When it was reported yesterday that online shoppers have been forsaking pure-play e-tailers in favor of brick-and-click sites, it surely sent a shudder across the dot-com landscape.
In the report, Media Metrix showed that nearly half of the 50 most visited Web sites during the holiday shopping season had a strong brick-and-mortar presence, while few of the pure play Web sites made the list at all.
This scenario really should not come as a big surprise. After all, it has just been a couple of weeks since retail analyst Lehman Brothers Holdings predicted that holiday season failures would cause online merchants to fold or go up for sale at a rapid rate in 2000.
Is Shakeout Coming?
The fact of the matter is that, despite a tripling of e-commerce spending this year, many online merchants will find themselves falling far short of what they need to keep their virtual storefronts open.
Consequently, those businesses should expect a cool reception when they ask venture capitalists and stockholders to finance them through 2000.
However, what was really telling about the latest figures was how a hapless Toys “R” Us was able to rattle Web savvy eToys this holiday season.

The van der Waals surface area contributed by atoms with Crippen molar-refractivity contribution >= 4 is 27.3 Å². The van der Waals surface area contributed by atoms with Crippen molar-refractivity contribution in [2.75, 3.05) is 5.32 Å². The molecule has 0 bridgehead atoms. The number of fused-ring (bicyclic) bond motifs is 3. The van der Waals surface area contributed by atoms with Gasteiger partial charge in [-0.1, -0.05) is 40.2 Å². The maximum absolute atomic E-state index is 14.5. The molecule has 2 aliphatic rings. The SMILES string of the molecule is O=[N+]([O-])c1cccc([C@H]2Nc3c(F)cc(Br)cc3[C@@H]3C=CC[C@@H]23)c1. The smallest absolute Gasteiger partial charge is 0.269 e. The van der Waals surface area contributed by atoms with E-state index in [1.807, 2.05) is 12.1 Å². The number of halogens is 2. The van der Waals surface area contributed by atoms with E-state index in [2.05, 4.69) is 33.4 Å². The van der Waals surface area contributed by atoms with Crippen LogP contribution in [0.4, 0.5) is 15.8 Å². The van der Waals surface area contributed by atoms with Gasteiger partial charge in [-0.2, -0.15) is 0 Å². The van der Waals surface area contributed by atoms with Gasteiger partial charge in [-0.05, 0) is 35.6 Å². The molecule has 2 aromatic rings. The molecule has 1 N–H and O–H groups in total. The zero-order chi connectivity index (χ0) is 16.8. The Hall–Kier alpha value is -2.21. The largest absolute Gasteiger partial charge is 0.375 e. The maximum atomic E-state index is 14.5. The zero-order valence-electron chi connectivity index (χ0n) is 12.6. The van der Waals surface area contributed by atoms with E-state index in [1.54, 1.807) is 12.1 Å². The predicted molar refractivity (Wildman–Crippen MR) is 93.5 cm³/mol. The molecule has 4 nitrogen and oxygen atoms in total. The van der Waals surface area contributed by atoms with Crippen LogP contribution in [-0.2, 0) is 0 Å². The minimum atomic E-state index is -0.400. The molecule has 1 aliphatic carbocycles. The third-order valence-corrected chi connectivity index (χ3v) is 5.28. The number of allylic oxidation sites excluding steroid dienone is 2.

Wal-Mart Has Strong Showing Old
Another amazing finding was the strong showing that brick-and-mortar giant Wal-Mart made, despite its archaic Web site. One has to wonder how much more business it will do with its revamped site — aided by an expensive alliance with America Online.
This success also begs the obvious question of what long-term effect this brick-and-click advantage will have on the likes of online giant retailer Amazon.com and the multitude of other pure-play dot-coms that have yet to establish an offline anchor.
Partner Or Become Extinct
It is my belief that during the first quarter of this year, pure-play e-tailers large and small will have the choice of quickly partnering with a brick-and-mortar retailer or face going out of business. As more and more offline stores launch Web sites, online buyers will have the choice of buying from branded entities or unknown dot-coms — and human nature has it that consumers will almost always go for the known quantity.
Based on the latest sales figures, it appears that no amount of clever or — in some cases — abrasive advertising by pure-play e-tailers can persuade online buyers otherwise.
Amazon.com Must Find A Partner
For that reason, it is critical for Jeff Bezos to quickly find the right kind of brick-and-mortar anchor for Amazon.com now. If he fails to do so, the biggest online store could easily wind up being swallowed by an offline rival like Wal-Mart.
What do you think? Let’s talk about it.